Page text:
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English Literature Books In the academic study of literature very little attention has been paid to the ordinary reader, the subjective individual who reads a particular text.
Miall and Don Kuiken, in their paper The form of reading: Empirical studies of literariness state, Almost no professional attention is being paid to the ordinary reader, who continues to read for the pleasure of understanding the world of the text rather than for the development of a deconstructive or historicist perspective.
The concerns that an ordinary reader seems likely to have about a literary text, such as its style, its narrative structure, or the reader's relation to the author, the impact on the reader's writing a reader response paper or feelings - such concerns now seem of little interest.
In this paper I should like to study a few kinds of reader and the subjectivity of their responses to the objectivity found within literary texts, quoting some views found within reader-response criticism. Before I begin, I should like to consider what is meant by the term 'literary text', and what is meant by the objectivity of it.
Literature is said to transform and intensify ordinary language, deviating from the everyday colloquial tongue. The literariness of the language spoken could be determined by the texture, rhythm and resonance of the words used. There is a kind of disproportion between the signifier and the signified, by virtue of the abstract excesses of the language, a language that flaunts itself and evokes rich imagery.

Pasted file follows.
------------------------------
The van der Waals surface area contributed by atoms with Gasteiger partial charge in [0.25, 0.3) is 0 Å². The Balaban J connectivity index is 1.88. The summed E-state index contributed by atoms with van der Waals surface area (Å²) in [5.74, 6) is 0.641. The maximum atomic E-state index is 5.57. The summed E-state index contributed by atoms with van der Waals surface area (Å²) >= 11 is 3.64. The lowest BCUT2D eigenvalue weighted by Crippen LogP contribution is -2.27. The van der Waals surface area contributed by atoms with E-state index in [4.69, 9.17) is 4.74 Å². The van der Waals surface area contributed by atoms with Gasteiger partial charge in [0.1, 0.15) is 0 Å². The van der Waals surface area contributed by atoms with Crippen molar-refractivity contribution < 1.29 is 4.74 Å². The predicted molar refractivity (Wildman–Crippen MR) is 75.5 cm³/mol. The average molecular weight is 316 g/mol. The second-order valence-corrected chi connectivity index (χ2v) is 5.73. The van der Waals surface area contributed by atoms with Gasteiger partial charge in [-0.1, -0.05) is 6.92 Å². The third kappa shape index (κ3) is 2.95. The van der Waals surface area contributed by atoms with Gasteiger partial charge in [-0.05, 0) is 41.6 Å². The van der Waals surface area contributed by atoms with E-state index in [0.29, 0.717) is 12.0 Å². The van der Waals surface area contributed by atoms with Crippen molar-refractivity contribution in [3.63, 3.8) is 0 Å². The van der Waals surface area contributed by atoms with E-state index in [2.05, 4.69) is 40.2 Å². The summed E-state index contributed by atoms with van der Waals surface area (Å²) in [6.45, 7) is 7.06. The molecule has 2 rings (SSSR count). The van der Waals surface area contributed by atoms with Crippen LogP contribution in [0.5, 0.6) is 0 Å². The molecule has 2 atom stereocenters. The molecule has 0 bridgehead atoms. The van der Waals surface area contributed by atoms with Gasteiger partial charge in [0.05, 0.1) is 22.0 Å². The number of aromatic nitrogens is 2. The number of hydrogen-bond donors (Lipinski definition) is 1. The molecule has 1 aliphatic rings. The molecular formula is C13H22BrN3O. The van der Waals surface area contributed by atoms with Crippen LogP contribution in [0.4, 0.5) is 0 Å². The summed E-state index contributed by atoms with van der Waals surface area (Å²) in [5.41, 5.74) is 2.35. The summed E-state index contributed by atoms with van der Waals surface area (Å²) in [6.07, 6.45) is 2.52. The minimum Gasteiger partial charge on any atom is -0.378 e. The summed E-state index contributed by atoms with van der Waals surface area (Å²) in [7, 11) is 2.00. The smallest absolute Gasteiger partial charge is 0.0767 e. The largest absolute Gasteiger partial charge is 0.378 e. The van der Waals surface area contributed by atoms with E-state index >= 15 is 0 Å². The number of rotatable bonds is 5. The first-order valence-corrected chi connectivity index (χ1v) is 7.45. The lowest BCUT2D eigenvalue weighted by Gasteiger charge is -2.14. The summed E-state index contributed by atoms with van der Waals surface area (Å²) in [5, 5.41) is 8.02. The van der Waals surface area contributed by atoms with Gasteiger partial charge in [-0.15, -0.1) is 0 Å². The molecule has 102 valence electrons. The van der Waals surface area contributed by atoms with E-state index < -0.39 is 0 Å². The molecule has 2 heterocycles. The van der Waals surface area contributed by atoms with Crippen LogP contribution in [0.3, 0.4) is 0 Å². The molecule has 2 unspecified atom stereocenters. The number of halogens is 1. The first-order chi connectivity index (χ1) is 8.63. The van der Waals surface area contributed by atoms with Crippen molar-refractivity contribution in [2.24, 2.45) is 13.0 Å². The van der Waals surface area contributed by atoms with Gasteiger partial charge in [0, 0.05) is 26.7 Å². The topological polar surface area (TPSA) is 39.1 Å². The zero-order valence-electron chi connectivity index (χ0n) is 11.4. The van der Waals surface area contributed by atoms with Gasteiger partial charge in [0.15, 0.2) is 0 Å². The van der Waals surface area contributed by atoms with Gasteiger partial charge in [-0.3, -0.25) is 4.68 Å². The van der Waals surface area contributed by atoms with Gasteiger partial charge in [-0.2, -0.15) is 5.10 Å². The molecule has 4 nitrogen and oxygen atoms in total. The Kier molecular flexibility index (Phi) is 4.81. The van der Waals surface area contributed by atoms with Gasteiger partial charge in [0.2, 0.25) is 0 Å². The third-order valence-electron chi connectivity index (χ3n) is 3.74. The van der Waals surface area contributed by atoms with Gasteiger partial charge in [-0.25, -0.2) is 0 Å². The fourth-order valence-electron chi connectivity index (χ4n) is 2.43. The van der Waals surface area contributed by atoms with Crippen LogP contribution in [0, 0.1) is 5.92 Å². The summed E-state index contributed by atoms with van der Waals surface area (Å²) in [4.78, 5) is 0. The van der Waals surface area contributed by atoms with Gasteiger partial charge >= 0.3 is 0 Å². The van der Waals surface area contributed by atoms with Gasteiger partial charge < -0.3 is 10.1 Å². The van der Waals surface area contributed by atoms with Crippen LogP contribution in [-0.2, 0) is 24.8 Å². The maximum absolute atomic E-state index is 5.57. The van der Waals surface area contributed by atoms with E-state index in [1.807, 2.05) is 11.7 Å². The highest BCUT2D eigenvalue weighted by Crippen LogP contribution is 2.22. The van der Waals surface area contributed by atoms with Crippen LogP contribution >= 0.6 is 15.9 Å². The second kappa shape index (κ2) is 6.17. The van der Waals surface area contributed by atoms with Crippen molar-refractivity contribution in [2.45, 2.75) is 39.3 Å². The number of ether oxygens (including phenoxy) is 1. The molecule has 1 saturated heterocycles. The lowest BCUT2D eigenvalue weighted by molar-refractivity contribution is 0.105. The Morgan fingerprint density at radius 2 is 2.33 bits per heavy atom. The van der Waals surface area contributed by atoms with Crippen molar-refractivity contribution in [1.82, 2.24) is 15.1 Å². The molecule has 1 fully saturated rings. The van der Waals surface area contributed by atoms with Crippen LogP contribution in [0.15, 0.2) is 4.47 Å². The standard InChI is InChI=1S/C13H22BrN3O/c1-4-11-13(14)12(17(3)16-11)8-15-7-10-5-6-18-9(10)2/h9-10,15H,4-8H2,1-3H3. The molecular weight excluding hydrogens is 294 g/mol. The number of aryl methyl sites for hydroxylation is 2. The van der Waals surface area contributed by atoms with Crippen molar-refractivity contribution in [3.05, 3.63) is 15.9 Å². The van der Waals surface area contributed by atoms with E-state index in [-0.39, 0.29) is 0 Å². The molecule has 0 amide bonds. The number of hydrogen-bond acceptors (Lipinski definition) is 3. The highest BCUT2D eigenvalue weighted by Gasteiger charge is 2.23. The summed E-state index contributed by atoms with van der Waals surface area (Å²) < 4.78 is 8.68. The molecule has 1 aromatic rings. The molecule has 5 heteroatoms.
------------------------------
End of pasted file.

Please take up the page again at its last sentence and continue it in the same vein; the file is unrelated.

Eagleton argues that what distinguishes the literary language from other forms of discourse is the way it 'deforms' ordinary languages in various ways.
Under the pressure of literary devices, ordinary language is intensified, condensed, twisted, telescoped, drawn out and turned on its head.
The artistic pole is the author's text, and the aesthetic is the realisation accomplished by the reader. Hence the literary work cannot be considered as the actualisation of, or identical to, the text, but is situated somewhere between the two.
Iser speaks of the text as a virtual character that cannot be reduced to the reality of text or to the subjectivity of the reader, and it derives its dynamism from that virtuality. Readers passing through the various perspectives offered by the text relate the different views and patterns to one another, thus setting the work and themselves in action.
Objectivity in literary texts had been discussed since the days of Aristotle, for he originated the literary theory that emphasises the objective features of the text and the authorial intentions revealed by those features.
His Poetics analyses the objective features of Greek epics and dramas as means that are more or less appropriate to the full realisation of various literary intentions.
The idea of objectivity in the text is also analysed in the first chapter, Theory before theory of Peter Barry's Beginning Theory: An Introduction to Literary and Cultural Theory.